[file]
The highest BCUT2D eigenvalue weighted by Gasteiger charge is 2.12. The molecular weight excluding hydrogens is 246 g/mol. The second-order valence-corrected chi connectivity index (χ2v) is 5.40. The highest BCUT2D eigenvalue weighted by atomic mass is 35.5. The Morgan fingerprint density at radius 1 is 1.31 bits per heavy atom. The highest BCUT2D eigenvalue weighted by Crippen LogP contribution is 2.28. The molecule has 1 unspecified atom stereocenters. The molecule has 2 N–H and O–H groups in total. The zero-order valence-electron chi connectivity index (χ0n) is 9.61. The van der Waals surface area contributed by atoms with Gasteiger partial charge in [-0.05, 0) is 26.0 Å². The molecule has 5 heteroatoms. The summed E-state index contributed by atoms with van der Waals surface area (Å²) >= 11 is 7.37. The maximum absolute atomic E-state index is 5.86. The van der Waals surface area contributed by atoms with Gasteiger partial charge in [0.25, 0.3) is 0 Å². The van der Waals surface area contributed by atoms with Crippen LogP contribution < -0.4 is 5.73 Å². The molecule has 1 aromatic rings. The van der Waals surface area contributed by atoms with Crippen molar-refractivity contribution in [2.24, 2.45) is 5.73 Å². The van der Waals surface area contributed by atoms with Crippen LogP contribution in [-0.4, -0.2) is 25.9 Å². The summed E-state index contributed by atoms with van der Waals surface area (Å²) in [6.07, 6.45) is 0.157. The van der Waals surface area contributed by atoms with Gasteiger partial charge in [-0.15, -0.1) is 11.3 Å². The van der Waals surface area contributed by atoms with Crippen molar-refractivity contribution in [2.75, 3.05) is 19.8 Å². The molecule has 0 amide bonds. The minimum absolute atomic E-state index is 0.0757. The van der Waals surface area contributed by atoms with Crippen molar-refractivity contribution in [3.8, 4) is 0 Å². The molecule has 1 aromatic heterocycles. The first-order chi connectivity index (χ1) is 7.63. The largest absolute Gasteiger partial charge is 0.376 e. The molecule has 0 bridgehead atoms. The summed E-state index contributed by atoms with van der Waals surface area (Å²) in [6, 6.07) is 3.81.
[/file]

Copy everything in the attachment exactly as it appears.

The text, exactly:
The highest BCUT2D eigenvalue weighted by Gasteiger charge is 2.12. The molecular weight excluding hydrogens is 246 g/mol. The second-order valence-corrected chi connectivity index (χ2v) is 5.40. The highest BCUT2D eigenvalue weighted by atomic mass is 35.5. The Morgan fingerprint density at radius 1 is 1.31 bits per heavy atom. The highest BCUT2D eigenvalue weighted by Crippen LogP contribution is 2.28. The molecule has 1 unspecified atom stereocenters. The molecule has 2 N–H and O–H groups in total. The zero-order valence-electron chi connectivity index (χ0n) is 9.61. The van der Waals surface area contributed by atoms with Gasteiger partial charge in [-0.05, 0) is 26.0 Å². The molecule has 5 heteroatoms. The summed E-state index contributed by atoms with van der Waals surface area (Å²) >= 11 is 7.37. The maximum absolute atomic E-state index is 5.86. The van der Waals surface area contributed by atoms with Gasteiger partial charge in [0.25, 0.3) is 0 Å². The van der Waals surface area contributed by atoms with Crippen LogP contribution < -0.4 is 5.73 Å². The molecule has 1 aromatic rings. The van der Waals surface area contributed by atoms with Crippen molar-refractivity contribution in [2.24, 2.45) is 5.73 Å². The van der Waals surface area contributed by atoms with Crippen LogP contribution in [-0.4, -0.2) is 25.9 Å². The summed E-state index contributed by atoms with van der Waals surface area (Å²) in [6.07, 6.45) is 0.157. The van der Waals surface area contributed by atoms with Gasteiger partial charge in [-0.15, -0.1) is 11.3 Å². The van der Waals surface area contributed by atoms with Crippen molar-refractivity contribution in [2.75, 3.05) is 19.8 Å². The molecule has 0 amide bonds. The minimum absolute atomic E-state index is 0.0757. The van der Waals surface area contributed by atoms with Crippen molar-refractivity contribution in [3.8, 4) is 0 Å². The molecule has 1 aromatic heterocycles. The first-order chi connectivity index (χ1) is 7.63. The largest absolute Gasteiger partial charge is 0.376 e. The molecule has 0 bridgehead atoms. The summed E-state index contributed by atoms with van der Waals surface area (Å²) in [6, 6.07) is 3.81.